The Asbestos Abatement Program is responsible for ensuring abatement projects are accomplished safely and in accordance with the law; provides guidance, consultation, and enforcement to ensure compliance with the Oklahoma Asbestos Control Act.
The principle functions include:
- Inspect public and private asbestos removal sites for compliance with applicable rules and procedures, for the protection of abatement workers, the public, and the environment.
- Consult with building owners and agents to develop plans of action for the maintenance or removal of asbestos.
- Audit asbestos training providers in Oklahoma, to ensure their compliance with the federal “Asbestos in Schools” rule.
- Audit asbestos training providers in Oklahoma, to ensure training meets Oklahoma and EPA requirements.
- Inspect for asbestos in buildings prior to purchase or lease by the Oklahoma Department of Central Services to minimize risk of asbestos exposure to state employees and the public.
- License Contractors, Workers, Supervisors, Project designers, Inspectors, and Management Planners.
The Division also administers an Environmental Protection Agency Grant to ensure proper manage of asbestos hazards in schools under the Asbestos Hazards Emergency Response Act (AHERA). Schools are audited to assure that all asbestos material within the facilities is properly contained ensuring the protection of students and staff from the hazards of asbestos.
Asbestos Background & History
Asbestos was used for many years as an effective insulating or sound dampening material. Examples of materials used included:
- Thermal insulation - found in many school, commercial and industrial heating and piping systems.
- Electrical insulation - for electrical wiring and resistance heating appliances
- Sound absorbing material - particularly in school auditoriums and classrooms and office buildings
- Fireproofing - most pre-1975 building codes required asbestos fireproofing on metal frame, multistory buildings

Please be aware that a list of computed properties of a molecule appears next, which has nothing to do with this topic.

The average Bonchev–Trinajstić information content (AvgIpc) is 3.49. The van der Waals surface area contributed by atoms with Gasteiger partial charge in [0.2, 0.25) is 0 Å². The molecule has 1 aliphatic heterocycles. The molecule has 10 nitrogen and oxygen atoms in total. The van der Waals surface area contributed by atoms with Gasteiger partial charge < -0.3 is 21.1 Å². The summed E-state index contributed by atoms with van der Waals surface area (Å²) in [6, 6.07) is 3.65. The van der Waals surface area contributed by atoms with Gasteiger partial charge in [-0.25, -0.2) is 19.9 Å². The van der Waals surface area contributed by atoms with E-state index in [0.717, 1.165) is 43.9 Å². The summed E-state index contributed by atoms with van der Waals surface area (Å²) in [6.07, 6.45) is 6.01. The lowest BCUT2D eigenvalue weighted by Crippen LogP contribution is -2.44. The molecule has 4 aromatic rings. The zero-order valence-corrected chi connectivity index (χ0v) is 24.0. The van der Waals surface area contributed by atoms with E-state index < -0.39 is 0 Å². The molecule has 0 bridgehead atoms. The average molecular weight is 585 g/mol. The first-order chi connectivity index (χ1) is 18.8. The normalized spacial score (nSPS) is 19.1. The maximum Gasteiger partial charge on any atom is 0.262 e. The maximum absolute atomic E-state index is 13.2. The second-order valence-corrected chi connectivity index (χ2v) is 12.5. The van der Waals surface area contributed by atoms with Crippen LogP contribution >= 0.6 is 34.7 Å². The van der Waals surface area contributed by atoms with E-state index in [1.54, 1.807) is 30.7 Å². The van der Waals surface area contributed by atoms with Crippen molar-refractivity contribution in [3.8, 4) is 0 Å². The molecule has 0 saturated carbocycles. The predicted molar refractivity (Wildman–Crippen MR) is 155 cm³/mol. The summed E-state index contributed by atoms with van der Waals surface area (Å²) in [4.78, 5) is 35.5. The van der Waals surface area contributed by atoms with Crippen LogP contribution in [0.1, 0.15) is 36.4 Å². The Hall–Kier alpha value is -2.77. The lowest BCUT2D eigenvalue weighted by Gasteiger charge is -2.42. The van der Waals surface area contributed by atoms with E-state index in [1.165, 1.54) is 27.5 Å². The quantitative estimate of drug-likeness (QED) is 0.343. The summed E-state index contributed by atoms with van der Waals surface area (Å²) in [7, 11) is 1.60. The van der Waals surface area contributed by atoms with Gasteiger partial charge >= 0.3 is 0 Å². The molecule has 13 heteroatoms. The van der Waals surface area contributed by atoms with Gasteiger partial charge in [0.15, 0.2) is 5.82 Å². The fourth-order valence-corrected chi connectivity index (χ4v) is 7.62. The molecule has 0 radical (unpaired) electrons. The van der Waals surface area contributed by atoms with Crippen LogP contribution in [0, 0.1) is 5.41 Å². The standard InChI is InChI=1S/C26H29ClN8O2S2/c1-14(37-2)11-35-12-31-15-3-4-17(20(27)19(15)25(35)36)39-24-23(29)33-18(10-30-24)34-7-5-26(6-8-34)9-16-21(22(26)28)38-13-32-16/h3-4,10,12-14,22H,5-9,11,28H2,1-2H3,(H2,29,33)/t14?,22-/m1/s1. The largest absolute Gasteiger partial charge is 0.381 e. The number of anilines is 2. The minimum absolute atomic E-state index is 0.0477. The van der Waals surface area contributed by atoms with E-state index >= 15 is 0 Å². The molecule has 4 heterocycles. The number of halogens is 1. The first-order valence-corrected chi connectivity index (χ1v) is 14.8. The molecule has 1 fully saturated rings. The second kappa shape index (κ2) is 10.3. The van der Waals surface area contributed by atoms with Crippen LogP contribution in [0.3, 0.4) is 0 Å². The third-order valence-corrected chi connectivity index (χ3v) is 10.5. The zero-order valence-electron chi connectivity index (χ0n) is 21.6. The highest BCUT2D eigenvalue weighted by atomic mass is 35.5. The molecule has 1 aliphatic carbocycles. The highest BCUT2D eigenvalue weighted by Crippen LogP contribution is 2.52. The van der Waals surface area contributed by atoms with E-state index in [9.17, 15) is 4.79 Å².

- Decorative material - as light colored, fluffy ceiling surface
- Additive to increase the tensile strength of building materials - used in most floor tiles, roofing fabrics, and "transite" sheets and piping.
- Brake and clutch pad material
Thirty million tons of asbestos building materials have been used in the U.S. between 1900 and 1975. It would be a reasonable assumption, based on population, that one to two percent of this was used in Oklahoma, or between 300,000 to 600,000 tons. Eighty to ninety percent of this asbestos is probably still in place.
Asbestos became increasingly associated with adverse health effects, such as:
- Asbestosis (a scarring of the lungs, leading to disability and eventual death)
- Lung cancer
- Mesothelioma (cancer of the lining of lungs and abdomen, usually fatal).
Asbestos is now recognized by federal OSHA, the National Institute for Occupational Safety & Health (NIOSH), the National Toxicology Program, and the International Agency for Research on Cancer (IARC) as a known human carcinogen.
Beginning in the early 1980's there has been considerable effort and expense to remove asbestos building materials from structures, especially from schools and other public buildings. The asbestos removal is primarily in the form of building interior demolition, which can create large quantities of asbestos dust.
Because asbestos is a lung hazard and only adversely effects people when inhaled, asbestos removal has been closely regulated by Oklahoma and most other states, and by the federal government through OSHA and EPA regulations. The principal agency for asbestos regulation in Oklahoma is the Oklahoma Department of Labor.